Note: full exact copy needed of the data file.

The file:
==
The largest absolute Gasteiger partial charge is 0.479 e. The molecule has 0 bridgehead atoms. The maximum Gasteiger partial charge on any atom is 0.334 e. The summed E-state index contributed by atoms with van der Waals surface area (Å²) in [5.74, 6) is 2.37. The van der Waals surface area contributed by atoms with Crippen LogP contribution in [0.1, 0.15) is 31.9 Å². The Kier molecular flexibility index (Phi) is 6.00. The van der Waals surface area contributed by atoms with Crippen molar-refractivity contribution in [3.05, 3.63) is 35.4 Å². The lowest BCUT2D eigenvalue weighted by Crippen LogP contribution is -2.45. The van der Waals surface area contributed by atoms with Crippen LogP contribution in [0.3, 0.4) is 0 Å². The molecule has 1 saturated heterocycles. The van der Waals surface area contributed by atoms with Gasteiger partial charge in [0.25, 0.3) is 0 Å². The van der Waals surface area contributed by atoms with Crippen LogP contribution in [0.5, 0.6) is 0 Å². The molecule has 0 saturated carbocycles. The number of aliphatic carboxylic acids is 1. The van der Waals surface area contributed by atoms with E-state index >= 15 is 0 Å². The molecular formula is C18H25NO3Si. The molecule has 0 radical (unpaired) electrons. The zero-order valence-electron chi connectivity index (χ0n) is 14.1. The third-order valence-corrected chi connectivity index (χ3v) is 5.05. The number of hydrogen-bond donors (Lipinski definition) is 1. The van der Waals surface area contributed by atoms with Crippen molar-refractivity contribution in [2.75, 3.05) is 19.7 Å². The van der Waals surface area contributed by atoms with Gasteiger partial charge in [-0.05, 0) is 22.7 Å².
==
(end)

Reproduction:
The largest absolute Gasteiger partial charge is 0.479 e. The molecule has 0 bridgehead atoms. The maximum Gasteiger partial charge on any atom is 0.334 e. The summed E-state index contributed by atoms with van der Waals surface area (Å²) in [5.74, 6) is 2.37. The van der Waals surface area contributed by atoms with Crippen LogP contribution in [0.1, 0.15) is 31.9 Å². The Kier molecular flexibility index (Phi) is 6.00. The van der Waals surface area contributed by atoms with Crippen molar-refractivity contribution in [3.05, 3.63) is 35.4 Å². The lowest BCUT2D eigenvalue weighted by Crippen LogP contribution is -2.45. The van der Waals surface area contributed by atoms with Crippen LogP contribution in [0.3, 0.4) is 0 Å². The molecule has 1 saturated heterocycles. The van der Waals surface area contributed by atoms with Gasteiger partial charge in [0.25, 0.3) is 0 Å². The van der Waals surface area contributed by atoms with Crippen LogP contribution in [0.5, 0.6) is 0 Å². The molecule has 0 saturated carbocycles. The number of aliphatic carboxylic acids is 1. The van der Waals surface area contributed by atoms with E-state index >= 15 is 0 Å². The molecular formula is C18H25NO3Si. The molecule has 0 radical (unpaired) electrons. The zero-order valence-electron chi connectivity index (χ0n) is 14.1. The third-order valence-corrected chi connectivity index (χ3v) is 5.05. The number of hydrogen-bond donors (Lipinski definition) is 1. The van der Waals surface area contributed by atoms with Crippen molar-refractivity contribution in [2.75, 3.05) is 19.7 Å². The van der Waals surface area contributed by atoms with Gasteiger partial charge in [-0.05, 0) is 22.7 Å².